These required the CTED  to develop and follow specific plans approved by the CTC for implementing its policy guidance, including targets for achieving specific goals within an appropriate timeframe. 

However, the review in December will be measured against the following criteria, in line with the priority areas established by the CTC.

  • Providing the CTC with in-depth analysis of states’ implementation of resolution 1373.  This is expected to assess states’ efforts to satisfy various aspects of the resolution, as well as specific issues in a sub-regional, regional or international context, and provide proposals for how the CTC can do more to help states in overcoming specific challenges. 
  • Developing best practices for implementing resolution 1373, including in collaboration with relevant international organisations, and make them available to states.
  • Capacity-building by helping states obtain such technical assistance required to achieve measurable, concrete results.
  • Strengthening contacts and coordination with other UN bodies, greater cooperation between the CTED and these bodies, including with the UNDP and UN Coordinators in the various states, as well as with other counterterrorism-related subsidiary organs.
  • Developing an action plan for enhanced cooperation and coordination among international organisations in the fight against terrorism, including the objectives set out as well as implementing commitments contained in the outcome documents agreed by the three previous CTC special meetings with international, regional and sub-regional organisations.  Also, the CTED is required to develop proposals to support regional organisations to develop counter-terrorism programmes and to help their members meet international responsibilities.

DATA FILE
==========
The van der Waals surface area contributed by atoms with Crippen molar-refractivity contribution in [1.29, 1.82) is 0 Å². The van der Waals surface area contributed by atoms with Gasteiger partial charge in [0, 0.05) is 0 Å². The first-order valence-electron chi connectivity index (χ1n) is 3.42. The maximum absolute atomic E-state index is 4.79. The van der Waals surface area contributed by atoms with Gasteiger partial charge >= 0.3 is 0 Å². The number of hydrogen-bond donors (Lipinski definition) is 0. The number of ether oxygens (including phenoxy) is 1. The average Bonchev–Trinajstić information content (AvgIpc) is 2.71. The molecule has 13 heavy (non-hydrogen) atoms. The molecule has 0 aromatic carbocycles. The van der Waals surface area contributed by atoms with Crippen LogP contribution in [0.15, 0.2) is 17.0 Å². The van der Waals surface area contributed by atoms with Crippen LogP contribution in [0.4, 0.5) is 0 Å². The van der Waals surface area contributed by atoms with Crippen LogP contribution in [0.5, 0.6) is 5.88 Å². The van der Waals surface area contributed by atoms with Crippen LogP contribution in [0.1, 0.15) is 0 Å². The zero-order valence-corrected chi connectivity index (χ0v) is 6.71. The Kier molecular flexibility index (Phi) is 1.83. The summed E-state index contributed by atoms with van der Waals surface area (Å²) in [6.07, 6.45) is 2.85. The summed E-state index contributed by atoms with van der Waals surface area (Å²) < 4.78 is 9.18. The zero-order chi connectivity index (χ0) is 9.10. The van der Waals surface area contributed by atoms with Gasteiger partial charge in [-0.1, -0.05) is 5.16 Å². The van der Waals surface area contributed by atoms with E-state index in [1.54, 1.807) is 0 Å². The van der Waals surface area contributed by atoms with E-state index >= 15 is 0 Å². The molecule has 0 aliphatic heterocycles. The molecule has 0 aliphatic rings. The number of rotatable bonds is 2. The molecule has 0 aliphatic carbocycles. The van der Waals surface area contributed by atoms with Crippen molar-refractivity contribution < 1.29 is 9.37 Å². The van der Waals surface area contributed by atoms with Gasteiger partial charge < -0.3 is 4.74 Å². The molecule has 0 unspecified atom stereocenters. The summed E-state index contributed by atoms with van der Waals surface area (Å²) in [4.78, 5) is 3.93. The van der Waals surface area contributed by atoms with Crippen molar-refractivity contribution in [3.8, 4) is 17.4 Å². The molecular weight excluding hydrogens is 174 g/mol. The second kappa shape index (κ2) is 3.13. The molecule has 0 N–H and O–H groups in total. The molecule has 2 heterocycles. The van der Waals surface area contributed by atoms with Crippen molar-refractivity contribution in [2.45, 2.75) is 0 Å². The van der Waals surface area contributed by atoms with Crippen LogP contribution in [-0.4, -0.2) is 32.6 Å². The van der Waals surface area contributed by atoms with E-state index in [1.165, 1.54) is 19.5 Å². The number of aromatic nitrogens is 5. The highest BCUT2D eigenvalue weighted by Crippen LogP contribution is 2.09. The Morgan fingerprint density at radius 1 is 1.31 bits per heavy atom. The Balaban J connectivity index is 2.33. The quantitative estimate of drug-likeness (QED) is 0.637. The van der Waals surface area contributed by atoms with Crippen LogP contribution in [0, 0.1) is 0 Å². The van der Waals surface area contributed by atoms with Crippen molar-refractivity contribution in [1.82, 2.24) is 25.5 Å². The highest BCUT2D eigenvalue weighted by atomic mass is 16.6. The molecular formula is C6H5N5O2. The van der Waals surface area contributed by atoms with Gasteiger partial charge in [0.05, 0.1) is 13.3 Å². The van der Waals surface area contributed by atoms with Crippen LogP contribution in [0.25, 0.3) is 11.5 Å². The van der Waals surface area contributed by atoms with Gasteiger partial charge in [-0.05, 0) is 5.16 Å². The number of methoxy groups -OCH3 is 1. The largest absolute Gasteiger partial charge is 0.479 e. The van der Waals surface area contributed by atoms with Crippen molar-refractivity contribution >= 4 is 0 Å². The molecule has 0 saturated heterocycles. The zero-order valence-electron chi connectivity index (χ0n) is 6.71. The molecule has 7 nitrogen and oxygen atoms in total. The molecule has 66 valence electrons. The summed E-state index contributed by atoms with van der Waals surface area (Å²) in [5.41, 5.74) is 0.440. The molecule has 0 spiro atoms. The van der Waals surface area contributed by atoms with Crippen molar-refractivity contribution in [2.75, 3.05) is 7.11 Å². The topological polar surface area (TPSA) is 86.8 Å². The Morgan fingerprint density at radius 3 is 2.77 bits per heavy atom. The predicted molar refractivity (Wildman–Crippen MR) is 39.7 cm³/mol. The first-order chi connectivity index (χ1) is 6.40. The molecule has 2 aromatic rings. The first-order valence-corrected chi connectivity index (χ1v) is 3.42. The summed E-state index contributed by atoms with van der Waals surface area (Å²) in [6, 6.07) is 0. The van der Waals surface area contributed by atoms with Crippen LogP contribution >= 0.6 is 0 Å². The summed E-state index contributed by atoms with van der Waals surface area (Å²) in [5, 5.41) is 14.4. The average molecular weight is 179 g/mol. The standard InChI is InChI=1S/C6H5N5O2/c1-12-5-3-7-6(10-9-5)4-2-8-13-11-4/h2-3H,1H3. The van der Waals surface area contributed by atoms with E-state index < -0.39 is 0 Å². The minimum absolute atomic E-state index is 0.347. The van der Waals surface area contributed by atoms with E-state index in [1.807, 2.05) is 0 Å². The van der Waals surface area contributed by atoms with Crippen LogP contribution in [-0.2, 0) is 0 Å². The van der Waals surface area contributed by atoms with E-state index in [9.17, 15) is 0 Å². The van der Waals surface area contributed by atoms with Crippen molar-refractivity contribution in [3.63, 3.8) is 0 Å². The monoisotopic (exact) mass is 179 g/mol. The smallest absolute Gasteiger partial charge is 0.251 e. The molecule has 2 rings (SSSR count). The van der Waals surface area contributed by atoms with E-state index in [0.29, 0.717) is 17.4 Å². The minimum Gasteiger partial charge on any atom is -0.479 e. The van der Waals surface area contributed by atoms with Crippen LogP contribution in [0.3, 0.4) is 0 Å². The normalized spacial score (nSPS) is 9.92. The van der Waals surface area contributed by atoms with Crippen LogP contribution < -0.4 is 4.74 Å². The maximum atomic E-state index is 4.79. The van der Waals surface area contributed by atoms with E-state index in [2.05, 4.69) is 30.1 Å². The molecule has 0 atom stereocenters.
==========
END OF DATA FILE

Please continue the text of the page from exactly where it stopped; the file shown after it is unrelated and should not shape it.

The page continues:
• Enhancing dialogue with states, including a more tailored approach to states’ individual circumstances, a more flexible approach to visits to monitor implementation of resolution 1373 and facilitating technical assistance.  The CTED was asked to provide the CTC with more substantial information in advance of each visit to ensure the efficient use of resources, and to coordinate these visits with the 1267 Committee’s Monitoring Team and experts of the 1540 Committee to reduce duplication of effort and to maximise efficient use of resources.  The CTED is required to ensure proper follow-up to each visit and report on implementation of recommendations that arise.
  • The CTED is expected to review and make proposals to update the reporting regime taking into account the World Summit Outcome Document recommendation on consolidating reporting requirements in cooperation with other counter-terrorism related subsidiary organs of the Security Council.  Also, it is expected to enhance close cooperation with the other relevant subsidiary bodies of the Council, specifically the 1267 and the 1540 Committees and their experts, including on information sharing, visits and technical assistance, as appropriate.